SRBC Piles Up the Evidence Against Fractivists

NEPA Energy - Johnny Williams Johnny Williams
Freelance Journalist

 

The water quality database being built up by the Susquehanna Basin River Commission or SRBC is, whether or not they realize it, destroying fractivists.

Another day, another week, another study, and the waters of Pennsylvania continue to flow unabated and unaffected by natural gas operations. It’s getting rather redundant, but the more environmentalists look for evidence that operations in the Marcellus Shale negatively affect water, the more evidence is piled on to the contrary by one river basin commission actually doing its job – the SRBC.

The fact that responsible drilling and hydraulic fracturing does not pollute watersheds should be old news by now, especially after the EPA fracking study, but protests continue undeterred and oblivious to the growing library of facts, the latest of which comes from the Susquehanna River Basin Commission (SRBC).

SRBC

SRBC water quality testing sites throughout drilling areas in Northeast PA

“We had written to the Susquehanna River Basin Commission asking for a comprehensive water quality study of the Susquehanna River Basin to assess the effects of drilling activity,” Thomas Au, conservation chairman of the PA chapter of the Sierra Club, said in this Daily Review story. “This is not the water quality study we asked for.”

In other words, the SRBC didn’t tell them what they wanted to hear. Instead, the SRBC gave them the truth: there was no evidence that Marcellus Shale operations impacted watersheds. Here’s SRBC Executive Director Andrew Dehoff:

“The Commission takes very seriously one of its core functions of monitoring water quality conditions in the streams and rivers of the Susquehanna Basin. This third report provides more information on the data collected as part of the Commission’s effort to evaluate whether or not water quality conditions in streams are reflecting impacts associated with natural gas drilling.”

The study used data collection equipment and sensors to measure water quality at 58 different watersheds every five minutes from 2010 to 2013. Ten of the watersheds were monitored in New York, which at the time did not (and still doesn’t) allow hydraulic fracturing.

The SRBC press release notes the key points of the study:

  • With continuous monitoring from 2010-2013, data collected did not indicate any changes in water quality;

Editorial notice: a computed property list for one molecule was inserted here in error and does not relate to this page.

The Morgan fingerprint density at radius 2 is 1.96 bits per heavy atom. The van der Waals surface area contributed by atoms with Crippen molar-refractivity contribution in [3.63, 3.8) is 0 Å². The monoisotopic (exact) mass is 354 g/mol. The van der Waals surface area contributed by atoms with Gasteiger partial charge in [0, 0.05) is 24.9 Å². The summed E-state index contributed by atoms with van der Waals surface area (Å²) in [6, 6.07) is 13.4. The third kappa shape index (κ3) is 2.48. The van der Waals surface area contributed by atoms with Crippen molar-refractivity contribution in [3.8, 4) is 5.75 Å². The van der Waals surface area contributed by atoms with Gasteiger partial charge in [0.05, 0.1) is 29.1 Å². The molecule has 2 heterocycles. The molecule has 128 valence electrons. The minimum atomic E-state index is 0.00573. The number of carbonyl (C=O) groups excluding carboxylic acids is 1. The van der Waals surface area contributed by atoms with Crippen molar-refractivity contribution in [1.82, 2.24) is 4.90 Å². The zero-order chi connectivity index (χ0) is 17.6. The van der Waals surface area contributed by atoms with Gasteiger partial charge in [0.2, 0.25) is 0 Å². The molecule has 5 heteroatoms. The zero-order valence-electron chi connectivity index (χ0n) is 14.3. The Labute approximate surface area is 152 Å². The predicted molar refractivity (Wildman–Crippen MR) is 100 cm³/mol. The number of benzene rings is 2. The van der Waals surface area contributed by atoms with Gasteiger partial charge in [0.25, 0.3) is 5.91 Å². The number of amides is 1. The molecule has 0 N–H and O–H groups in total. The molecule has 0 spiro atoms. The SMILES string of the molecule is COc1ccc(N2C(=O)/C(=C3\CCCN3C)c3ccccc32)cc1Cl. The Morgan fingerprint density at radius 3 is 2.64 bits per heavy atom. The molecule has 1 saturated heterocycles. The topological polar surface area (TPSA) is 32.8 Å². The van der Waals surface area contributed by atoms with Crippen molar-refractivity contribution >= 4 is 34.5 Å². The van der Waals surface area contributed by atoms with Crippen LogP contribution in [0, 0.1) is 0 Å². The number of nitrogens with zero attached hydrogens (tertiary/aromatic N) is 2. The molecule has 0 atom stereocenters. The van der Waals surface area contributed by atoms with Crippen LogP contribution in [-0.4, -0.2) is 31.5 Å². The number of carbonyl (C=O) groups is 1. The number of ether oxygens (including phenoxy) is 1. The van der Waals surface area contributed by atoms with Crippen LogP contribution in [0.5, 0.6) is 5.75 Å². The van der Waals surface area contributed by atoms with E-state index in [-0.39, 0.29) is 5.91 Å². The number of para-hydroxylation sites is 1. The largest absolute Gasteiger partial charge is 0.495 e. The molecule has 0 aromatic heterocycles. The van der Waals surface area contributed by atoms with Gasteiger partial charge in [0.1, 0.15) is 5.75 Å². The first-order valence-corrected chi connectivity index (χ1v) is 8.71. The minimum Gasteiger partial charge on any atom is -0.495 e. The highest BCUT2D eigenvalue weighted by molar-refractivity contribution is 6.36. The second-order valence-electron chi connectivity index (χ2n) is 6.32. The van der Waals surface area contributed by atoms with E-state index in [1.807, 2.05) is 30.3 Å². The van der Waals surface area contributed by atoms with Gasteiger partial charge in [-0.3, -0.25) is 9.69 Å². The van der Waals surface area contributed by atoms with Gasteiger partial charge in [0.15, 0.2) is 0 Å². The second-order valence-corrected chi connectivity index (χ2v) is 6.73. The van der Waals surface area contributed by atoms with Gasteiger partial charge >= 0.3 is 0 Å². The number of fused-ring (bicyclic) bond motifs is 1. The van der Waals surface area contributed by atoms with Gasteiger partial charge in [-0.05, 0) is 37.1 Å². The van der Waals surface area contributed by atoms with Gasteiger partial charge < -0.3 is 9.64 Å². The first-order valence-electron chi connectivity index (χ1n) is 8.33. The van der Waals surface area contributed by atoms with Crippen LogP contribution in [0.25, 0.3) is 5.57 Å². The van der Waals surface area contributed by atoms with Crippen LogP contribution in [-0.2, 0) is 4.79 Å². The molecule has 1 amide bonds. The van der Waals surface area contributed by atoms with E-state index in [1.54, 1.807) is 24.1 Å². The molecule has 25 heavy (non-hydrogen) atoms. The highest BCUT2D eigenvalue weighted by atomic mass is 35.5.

• With a few exceptions, the water chemistry at the monitoring stations indicates good water quality
  • The results of aquatic insect monitoring were not affected by the density of upstream natural gas wells or pads.

SRBCInterestingly enough, according to the Daily Review article, SRBC Monitoring and Protection Program Manager Jamie Shallenberger noted the monitoring stations did pick up impacts from “acid mine drainage and agricultural activity.” It turns out cows have a greater impact on watersheds than natural gas activity. Perhaps Marcellus Shale Coalition president Dave Spigelmyer said it best after issuing the following statement regarding SRBC’s findings.

“Once again this year, SRBC’s data – as well as other studies, including EPA’s exhaustive hydraulic fracturing study released in June – not only reflects the strong, rigorous and modernized regulations in place that ensure environmental protection but also the industry’s focus and commitment to continuous operational improves, especially related to groundwater protection and effective water management best practices.”

The SRBC plans to continue to monitor existing stations as well as install new ones along more watersheds, which will likely only add to the already mountainous heap of evidence and facts that go against the thinking of fractivists.

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9 thoughts on “SRBC Piles Up the Evidence Against Fractivists

  1. “About the Susquehanna River Basin Commission
    The Harrisburg, Pennsylvania-based SRBC is the governing agency established under a 100-year compact signed on Dec. 24, 1970, by the federal government and the states of New York, Pennsylvania and Maryland to protect and wisely manage the water resources of the Susquehanna River Basin. The Susquehanna River starts in Cooperstown, New York, and flows 444 miles to Havre de Grace, Maryland, where the river meets the Chesapeake Bay.”